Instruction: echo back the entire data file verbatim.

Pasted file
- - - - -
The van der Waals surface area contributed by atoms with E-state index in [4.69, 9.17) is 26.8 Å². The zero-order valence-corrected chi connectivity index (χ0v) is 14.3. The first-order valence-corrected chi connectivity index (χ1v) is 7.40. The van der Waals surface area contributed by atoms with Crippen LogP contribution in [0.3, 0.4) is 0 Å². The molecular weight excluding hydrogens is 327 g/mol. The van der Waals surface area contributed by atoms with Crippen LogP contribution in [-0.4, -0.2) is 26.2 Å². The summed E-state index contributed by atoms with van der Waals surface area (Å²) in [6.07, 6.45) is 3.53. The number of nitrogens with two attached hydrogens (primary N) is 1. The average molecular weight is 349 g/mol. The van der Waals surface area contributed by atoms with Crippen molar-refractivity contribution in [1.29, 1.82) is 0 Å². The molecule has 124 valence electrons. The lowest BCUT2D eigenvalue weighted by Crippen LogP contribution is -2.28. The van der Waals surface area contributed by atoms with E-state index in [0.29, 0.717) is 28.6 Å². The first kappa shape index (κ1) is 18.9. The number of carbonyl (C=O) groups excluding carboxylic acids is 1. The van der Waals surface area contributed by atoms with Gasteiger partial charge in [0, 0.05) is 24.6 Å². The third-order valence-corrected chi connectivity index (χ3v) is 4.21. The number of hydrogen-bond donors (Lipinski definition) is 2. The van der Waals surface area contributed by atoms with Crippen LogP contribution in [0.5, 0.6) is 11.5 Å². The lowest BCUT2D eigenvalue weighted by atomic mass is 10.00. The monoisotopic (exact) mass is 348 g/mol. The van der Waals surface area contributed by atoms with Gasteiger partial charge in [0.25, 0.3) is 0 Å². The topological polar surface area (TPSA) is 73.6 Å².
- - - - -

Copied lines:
The van der Waals surface area contributed by atoms with E-state index in [4.69, 9.17) is 26.8 Å². The zero-order valence-corrected chi connectivity index (χ0v) is 14.3. The first-order valence-corrected chi connectivity index (χ1v) is 7.40. The van der Waals surface area contributed by atoms with Crippen LogP contribution in [0.3, 0.4) is 0 Å². The molecular weight excluding hydrogens is 327 g/mol. The van der Waals surface area contributed by atoms with Crippen LogP contribution in [-0.4, -0.2) is 26.2 Å². The summed E-state index contributed by atoms with van der Waals surface area (Å²) in [6.07, 6.45) is 3.53. The number of nitrogens with two attached hydrogens (primary N) is 1. The average molecular weight is 349 g/mol. The van der Waals surface area contributed by atoms with Crippen molar-refractivity contribution in [1.29, 1.82) is 0 Å². The molecule has 124 valence electrons. The lowest BCUT2D eigenvalue weighted by Crippen LogP contribution is -2.28. The van der Waals surface area contributed by atoms with E-state index in [0.29, 0.717) is 28.6 Å². The first kappa shape index (κ1) is 18.9. The number of carbonyl (C=O) groups excluding carboxylic acids is 1. The van der Waals surface area contributed by atoms with Gasteiger partial charge in [0, 0.05) is 24.6 Å². The third-order valence-corrected chi connectivity index (χ3v) is 4.21. The number of hydrogen-bond donors (Lipinski definition) is 2. The van der Waals surface area contributed by atoms with Crippen LogP contribution in [0.5, 0.6) is 11.5 Å². The lowest BCUT2D eigenvalue weighted by atomic mass is 10.00. The monoisotopic (exact) mass is 348 g/mol. The van der Waals surface area contributed by atoms with Gasteiger partial charge in [0.25, 0.3) is 0 Å². The topological polar surface area (TPSA) is 73.6 Å².